"dualism," which made a distinction between spirit (which was good) and matter (which was evil).
Gnosticism carried this out to teach that man was body and soul (both bad) and spirit
(which was good), and what was essential for salvation was for the spirit to be awakened by
special knowledge ("gnosis" in Greek = knowledge)(limited to a small group of people) of God and
(Of course, this allowed for all kinds of sinful behavior, since it didn't matter how they lived
because their bodies were "matter" and evil anyway.)
In addition, because matter was sinful, the humanity of Jesus Christ was called into question.
However, Gnostics also denied the deity of Jesus, teaching that he was simply one of a host of
higher beings (including angels) that came from God and "mediated" between God and man.
Angels were also worshiped (Col 2:18).
Paul confronted these false teachings by focusing on the "preeminence" (Col 1:8: the only time
used in Paul's Epistles) of Christ in all things. He set before the Colossians their true
standing in Christ (exclusive of all other heavenly beings), the majesty of His person, and the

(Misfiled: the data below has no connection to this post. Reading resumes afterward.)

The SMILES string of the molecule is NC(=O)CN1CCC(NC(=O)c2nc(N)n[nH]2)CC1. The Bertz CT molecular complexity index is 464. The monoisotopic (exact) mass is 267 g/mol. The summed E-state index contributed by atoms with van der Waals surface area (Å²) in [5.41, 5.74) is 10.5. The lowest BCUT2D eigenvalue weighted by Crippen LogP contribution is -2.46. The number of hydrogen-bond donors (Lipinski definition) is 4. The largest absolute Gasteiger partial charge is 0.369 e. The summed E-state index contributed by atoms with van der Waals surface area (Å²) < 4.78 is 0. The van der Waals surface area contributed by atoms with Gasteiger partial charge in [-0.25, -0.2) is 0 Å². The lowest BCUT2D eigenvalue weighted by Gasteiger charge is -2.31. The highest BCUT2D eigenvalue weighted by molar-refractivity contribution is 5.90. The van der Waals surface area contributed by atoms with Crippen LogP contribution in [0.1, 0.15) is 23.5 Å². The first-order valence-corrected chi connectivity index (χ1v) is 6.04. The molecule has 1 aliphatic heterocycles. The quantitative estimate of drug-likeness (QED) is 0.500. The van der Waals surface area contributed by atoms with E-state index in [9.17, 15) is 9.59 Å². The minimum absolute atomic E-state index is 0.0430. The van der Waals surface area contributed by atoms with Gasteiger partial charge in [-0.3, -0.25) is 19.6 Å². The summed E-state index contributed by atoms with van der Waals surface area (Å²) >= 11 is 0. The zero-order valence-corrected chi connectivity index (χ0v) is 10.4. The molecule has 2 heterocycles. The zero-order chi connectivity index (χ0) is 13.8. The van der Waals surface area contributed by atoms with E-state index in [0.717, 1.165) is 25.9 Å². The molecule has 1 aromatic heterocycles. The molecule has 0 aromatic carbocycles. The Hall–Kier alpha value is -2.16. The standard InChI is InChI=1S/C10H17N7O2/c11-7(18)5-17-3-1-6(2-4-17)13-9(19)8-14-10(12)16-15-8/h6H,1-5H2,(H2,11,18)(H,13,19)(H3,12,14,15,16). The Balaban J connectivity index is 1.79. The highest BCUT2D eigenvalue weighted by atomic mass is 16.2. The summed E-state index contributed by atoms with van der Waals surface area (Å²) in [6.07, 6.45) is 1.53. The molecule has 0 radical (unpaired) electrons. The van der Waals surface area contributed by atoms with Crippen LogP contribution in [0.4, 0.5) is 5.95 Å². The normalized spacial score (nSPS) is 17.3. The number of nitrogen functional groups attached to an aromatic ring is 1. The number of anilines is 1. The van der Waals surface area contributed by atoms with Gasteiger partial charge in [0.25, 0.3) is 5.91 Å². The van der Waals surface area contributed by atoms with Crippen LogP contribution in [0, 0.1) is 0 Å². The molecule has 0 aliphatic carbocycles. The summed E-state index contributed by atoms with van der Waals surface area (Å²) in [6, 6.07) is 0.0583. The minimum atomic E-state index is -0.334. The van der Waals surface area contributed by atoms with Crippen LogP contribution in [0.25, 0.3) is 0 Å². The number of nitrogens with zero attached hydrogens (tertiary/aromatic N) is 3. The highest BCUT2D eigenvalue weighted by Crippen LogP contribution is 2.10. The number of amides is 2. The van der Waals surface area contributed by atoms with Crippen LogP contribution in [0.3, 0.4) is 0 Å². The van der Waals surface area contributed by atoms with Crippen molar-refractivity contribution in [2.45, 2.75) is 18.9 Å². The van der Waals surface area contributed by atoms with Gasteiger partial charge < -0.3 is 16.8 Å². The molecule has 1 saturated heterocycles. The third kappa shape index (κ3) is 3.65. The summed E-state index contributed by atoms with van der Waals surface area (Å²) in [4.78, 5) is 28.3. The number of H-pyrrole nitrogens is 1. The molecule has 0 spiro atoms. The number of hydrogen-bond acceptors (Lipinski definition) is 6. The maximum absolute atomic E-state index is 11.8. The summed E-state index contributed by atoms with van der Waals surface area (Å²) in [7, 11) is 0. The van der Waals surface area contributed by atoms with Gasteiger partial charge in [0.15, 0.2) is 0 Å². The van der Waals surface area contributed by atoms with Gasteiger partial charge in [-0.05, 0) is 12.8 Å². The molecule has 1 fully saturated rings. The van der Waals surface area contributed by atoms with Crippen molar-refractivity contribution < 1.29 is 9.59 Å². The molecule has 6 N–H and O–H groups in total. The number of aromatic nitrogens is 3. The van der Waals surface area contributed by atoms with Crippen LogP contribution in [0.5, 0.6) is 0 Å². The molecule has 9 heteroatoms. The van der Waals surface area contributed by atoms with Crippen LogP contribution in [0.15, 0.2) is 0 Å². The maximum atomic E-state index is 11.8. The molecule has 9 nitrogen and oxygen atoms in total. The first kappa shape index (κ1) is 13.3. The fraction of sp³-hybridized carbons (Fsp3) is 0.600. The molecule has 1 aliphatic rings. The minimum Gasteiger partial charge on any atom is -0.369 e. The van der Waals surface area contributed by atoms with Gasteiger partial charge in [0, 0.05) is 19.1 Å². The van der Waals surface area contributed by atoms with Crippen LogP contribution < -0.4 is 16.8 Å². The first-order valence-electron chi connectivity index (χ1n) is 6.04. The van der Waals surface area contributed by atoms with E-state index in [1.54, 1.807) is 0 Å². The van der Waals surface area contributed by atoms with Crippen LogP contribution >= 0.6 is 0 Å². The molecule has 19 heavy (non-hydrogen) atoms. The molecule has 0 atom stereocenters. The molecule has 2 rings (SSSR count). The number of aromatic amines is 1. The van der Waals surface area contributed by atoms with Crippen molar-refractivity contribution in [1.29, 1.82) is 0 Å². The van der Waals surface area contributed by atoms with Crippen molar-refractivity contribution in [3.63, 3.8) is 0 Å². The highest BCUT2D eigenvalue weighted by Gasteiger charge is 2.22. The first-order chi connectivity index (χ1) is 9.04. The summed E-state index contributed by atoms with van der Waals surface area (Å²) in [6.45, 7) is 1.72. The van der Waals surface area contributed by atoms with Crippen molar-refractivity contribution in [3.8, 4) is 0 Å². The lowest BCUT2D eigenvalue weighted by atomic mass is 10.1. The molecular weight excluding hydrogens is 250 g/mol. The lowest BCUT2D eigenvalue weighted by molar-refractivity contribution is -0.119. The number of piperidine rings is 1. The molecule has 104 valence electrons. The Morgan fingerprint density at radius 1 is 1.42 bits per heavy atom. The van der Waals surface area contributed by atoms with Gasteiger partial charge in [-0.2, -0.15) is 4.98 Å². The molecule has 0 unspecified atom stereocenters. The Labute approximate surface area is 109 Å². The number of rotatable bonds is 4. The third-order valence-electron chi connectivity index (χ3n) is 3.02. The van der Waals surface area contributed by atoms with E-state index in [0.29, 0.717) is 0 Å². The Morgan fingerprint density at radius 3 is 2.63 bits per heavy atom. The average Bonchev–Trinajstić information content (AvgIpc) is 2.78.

completeness of His redemption. Paul taught that they ought to be conformed to their risen Lord,
and to exhibit that conformity in all areas of life.
About The City:
Colosse was a city of Phrygia, located in Asia Minor (modern day Turkey). It was situated on the
Lycus River, which flowed into the nearby Meander River. Mt. Cadmus (8013' high) stood above
Colosse was about 100 miles east of Ephesus, 13 miles south of Hierapolis, and 10 miles south of
Around the 5th century B.C., Colosse was a large and important city, situated at the crossroads
of North/South and East/West trade routes. However, by Paul's time, the road had shifted towards
Laodicea, and Colosse became a minor city of little importance. Nonetheless, it was often linked
with Hierapolis and Laodicea (i.e. Col 4:13,16).
Colosse was perhaps best known for producing a black wool (some say
purple) called "collossinus."
Shortly after Paul wrote his letter to Colosse (app. 60-62 A.D.), a large and devastating
earthquake hit the Lycus Valley and the cities in it. While most of the cities were rebuilt,
Colosse never was.
Today, the ruins of the city (including a large theatre, a church, and cemetery) can be seen
near a town called Chonus.
About The Church
Paul did not start the church at Colosse, and it appears that he had never personally been there,
nor met them (Col 1:4,8-9)(Col 2:1). He hoped to get there after his release from prison in
Rome (Phile 1:22), but he never made it.
The church apparently was founded by a man named Epaphras (Col 1:7)(Col 4:12), possibly with